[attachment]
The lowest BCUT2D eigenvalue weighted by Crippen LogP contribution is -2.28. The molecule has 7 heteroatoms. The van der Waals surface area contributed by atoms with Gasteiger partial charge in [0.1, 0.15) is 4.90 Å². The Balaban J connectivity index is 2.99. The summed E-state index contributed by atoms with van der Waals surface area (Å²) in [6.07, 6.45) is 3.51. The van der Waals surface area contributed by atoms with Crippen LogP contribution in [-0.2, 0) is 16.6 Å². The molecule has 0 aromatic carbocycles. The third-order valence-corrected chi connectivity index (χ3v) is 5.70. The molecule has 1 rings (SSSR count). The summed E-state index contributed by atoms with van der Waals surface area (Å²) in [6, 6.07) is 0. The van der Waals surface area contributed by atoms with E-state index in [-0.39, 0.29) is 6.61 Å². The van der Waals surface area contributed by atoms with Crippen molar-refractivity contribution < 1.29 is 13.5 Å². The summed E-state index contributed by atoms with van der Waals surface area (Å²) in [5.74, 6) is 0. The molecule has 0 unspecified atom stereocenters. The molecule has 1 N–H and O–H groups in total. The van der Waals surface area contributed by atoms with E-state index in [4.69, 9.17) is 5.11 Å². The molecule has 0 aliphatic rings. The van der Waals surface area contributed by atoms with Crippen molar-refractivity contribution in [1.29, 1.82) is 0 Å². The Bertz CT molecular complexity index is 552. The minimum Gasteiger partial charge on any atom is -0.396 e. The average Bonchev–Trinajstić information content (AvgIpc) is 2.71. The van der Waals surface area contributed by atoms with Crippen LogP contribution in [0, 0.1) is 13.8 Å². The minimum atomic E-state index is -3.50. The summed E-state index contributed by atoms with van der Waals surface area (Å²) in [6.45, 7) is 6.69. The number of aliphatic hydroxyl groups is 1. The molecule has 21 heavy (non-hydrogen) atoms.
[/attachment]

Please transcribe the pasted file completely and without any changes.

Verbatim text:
The lowest BCUT2D eigenvalue weighted by Crippen LogP contribution is -2.28. The molecule has 7 heteroatoms. The van der Waals surface area contributed by atoms with Gasteiger partial charge in [0.1, 0.15) is 4.90 Å². The Balaban J connectivity index is 2.99. The summed E-state index contributed by atoms with van der Waals surface area (Å²) in [6.07, 6.45) is 3.51. The van der Waals surface area contributed by atoms with Crippen LogP contribution in [-0.2, 0) is 16.6 Å². The molecule has 0 aromatic carbocycles. The third-order valence-corrected chi connectivity index (χ3v) is 5.70. The molecule has 1 rings (SSSR count). The summed E-state index contributed by atoms with van der Waals surface area (Å²) in [6, 6.07) is 0. The van der Waals surface area contributed by atoms with E-state index in [-0.39, 0.29) is 6.61 Å². The van der Waals surface area contributed by atoms with Crippen molar-refractivity contribution < 1.29 is 13.5 Å². The summed E-state index contributed by atoms with van der Waals surface area (Å²) in [5.74, 6) is 0. The molecule has 0 unspecified atom stereocenters. The molecule has 1 N–H and O–H groups in total. The van der Waals surface area contributed by atoms with E-state index in [4.69, 9.17) is 5.11 Å². The molecule has 0 aliphatic rings. The van der Waals surface area contributed by atoms with Crippen molar-refractivity contribution in [1.29, 1.82) is 0 Å². The Bertz CT molecular complexity index is 552. The minimum Gasteiger partial charge on any atom is -0.396 e. The average Bonchev–Trinajstić information content (AvgIpc) is 2.71. The van der Waals surface area contributed by atoms with Crippen LogP contribution in [0, 0.1) is 13.8 Å². The minimum atomic E-state index is -3.50. The summed E-state index contributed by atoms with van der Waals surface area (Å²) in [6.45, 7) is 6.69. The number of aliphatic hydroxyl groups is 1. The molecule has 21 heavy (non-hydrogen) atoms.